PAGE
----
Piszki Lab | EN

My case study in the clouds…

Horizon Workspace: BIG-IP F5 and multiple gateway-va.


Preparation of fault-tolerant installation of Horizon Workspace 1.8, required at the beginning the creation of the database cluster, built on the basis of pgPool and vPostgres  In the next step We prepare more gateway-va machines, and build the appropriate configuration of balancing traffic between them using the F5 BIG-IP. In this case, F5 is also responsible for the whole sphere of security (described in this post comes from our lab and is based on two F5 BIG-IP VE (ie fully virtualized)). If you do not have F5 LTM, you can use the Proxy-HA balancing, and security to pass on to other layers (eg, Trend Micro Deep Security ).


As shown in the diagram, traffic from the Internet to the portal through F5 is directed to two gateways, and upon movement from inside (Intranet), NAT is performed directly to the FQDN address. This solution works without problems (and its configuration poses no problem), but before you proceed to perform the following steps, make sure that your DNS configuration (including the FQDN of the gateway-va) are correct .

Generate new gateway machine-va is very easy, just log in via ssh (as root) to the machine configurator-va, and issue the command:

hznAdminTool addvm-type = GATEWAY-ip = (IP = address of the new machine based on a new DNS record)


As you can see, part of the process is to generate an SSL certificate for the machine. This is done exactly at the same script , which can themselves be manipulated by hand (to generate and distribute keys and certificates to the machines). The entire process is sealed in a few minutes (for the two new gateway machines). As the load increases, we add another machine, the new always arises as a clone of the last generated.

We must also remember that if you access from the Internet, the Identity Provider (IdP) must also be reachable from the Internet. Which means that we have two methods to authenticate. Traditional method (the default installation of Horizon Workspace) where gateway-va is also IdP (then disable “Enable Redirect ‘ in configurator-va):



Or other method in which we generate additional machine configurator-va, which is IdP (turn on “Enable Redirect ‘) which must have a valid FQDN address (online) and be available to the gateway through NAT  (does not have to be really exposed to the Internet ). As you can see, the exact rethinking architecture of Horizon Workspace is crucial for the future, the proper functioning of the whole.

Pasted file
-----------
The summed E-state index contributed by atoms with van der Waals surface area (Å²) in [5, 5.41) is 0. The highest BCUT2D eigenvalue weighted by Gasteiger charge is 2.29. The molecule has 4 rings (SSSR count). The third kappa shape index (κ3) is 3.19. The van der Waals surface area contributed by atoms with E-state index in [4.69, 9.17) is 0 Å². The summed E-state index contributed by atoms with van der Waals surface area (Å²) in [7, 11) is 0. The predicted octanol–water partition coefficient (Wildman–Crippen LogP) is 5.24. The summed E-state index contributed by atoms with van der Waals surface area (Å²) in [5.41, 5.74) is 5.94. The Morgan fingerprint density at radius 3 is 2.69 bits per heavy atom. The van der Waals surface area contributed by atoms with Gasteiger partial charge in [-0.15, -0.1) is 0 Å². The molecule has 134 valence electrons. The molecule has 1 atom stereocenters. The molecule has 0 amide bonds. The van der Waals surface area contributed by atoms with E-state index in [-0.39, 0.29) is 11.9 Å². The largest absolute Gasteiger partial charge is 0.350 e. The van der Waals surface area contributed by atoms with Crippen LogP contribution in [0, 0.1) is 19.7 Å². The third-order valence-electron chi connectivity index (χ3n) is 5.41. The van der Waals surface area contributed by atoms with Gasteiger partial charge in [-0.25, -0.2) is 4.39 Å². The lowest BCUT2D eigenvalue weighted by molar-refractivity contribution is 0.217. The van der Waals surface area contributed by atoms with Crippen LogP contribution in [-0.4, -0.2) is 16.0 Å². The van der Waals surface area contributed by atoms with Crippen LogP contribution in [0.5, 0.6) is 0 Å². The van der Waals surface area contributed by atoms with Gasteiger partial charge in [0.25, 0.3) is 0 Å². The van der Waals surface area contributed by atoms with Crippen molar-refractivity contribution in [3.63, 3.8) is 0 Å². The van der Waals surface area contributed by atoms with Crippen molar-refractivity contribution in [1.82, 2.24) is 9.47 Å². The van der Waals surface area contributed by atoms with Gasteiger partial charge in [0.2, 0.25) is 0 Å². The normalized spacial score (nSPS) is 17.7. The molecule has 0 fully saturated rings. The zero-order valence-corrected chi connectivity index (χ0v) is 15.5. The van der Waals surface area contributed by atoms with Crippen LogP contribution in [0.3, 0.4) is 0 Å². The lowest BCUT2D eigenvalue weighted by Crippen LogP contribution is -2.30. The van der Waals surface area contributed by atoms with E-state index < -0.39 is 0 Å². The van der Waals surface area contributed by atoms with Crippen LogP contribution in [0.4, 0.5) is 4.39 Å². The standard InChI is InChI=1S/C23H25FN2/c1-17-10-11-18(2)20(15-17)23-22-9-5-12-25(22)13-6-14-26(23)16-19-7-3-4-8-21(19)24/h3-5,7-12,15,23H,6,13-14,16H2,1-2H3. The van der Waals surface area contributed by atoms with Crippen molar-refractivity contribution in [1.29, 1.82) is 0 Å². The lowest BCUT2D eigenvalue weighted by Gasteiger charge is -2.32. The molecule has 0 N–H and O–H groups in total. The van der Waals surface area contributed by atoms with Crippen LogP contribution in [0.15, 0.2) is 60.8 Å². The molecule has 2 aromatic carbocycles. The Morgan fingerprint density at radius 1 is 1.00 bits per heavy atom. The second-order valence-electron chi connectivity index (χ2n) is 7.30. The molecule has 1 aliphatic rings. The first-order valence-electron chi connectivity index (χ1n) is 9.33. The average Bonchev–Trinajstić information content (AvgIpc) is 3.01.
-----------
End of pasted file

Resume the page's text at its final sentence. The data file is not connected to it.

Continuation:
At this point, you can configure F5. In the first step we import (System-> File Management-> SSL Certificate letter) key and SSL certificates of our domain (in this case a wildcard certificate ) and create a new SSL profile:


In our LAB we using F5 version 11.5.1 (build 2.0.121), is the latest version at this moment, a lot of things have changed in it when it comes to the philosophy of some items. Therefore, as shown above, the certificate chain it is best to import separately (in relation to the certificate). Create SSL profile in the “Local trafic-> Profiles-> SSL”:


Under the “Local trafic-> Polices-> Services-> HTTP” create a HTTP profile with enabled X-forwared-For (very important):


Under the “Local traffic-> Profiles-> Persistence” create a profile named Workspace in which lengthen the waiting time for an SSL session:


Under the “Local Traffic-> Nodes” add our new machines gateway-va:


Under the “Local trafic-> Pools” create a pool of our machines:


The last step is to create a virtual server with the following parameters:



In the end, we get a proper load balancing for Horizon Workspace:


In the next post I will present balancing traffic to Horizon View Connection Manager servers and the whole circuit of the Horizon Workspace (access to the View machine by BLAST protocol directly from the Workspace portal).

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Author: Piotr Pisz

Computer always, since I got a Commodore 64 at the end of primary school, through his beloved Amiga and Linux infinite number of consoles, until today, fully virtual day. Since 2001, Unix/Linux Systems Administrator, for seven years a faithful companion and protector of Solaris system, until his sad end. In the year 2011 came in the depths of virtualization, then smoothly ascended into the clouds and continues there today. Professionally working as Systems Architect in the Polish Security Printing Works.

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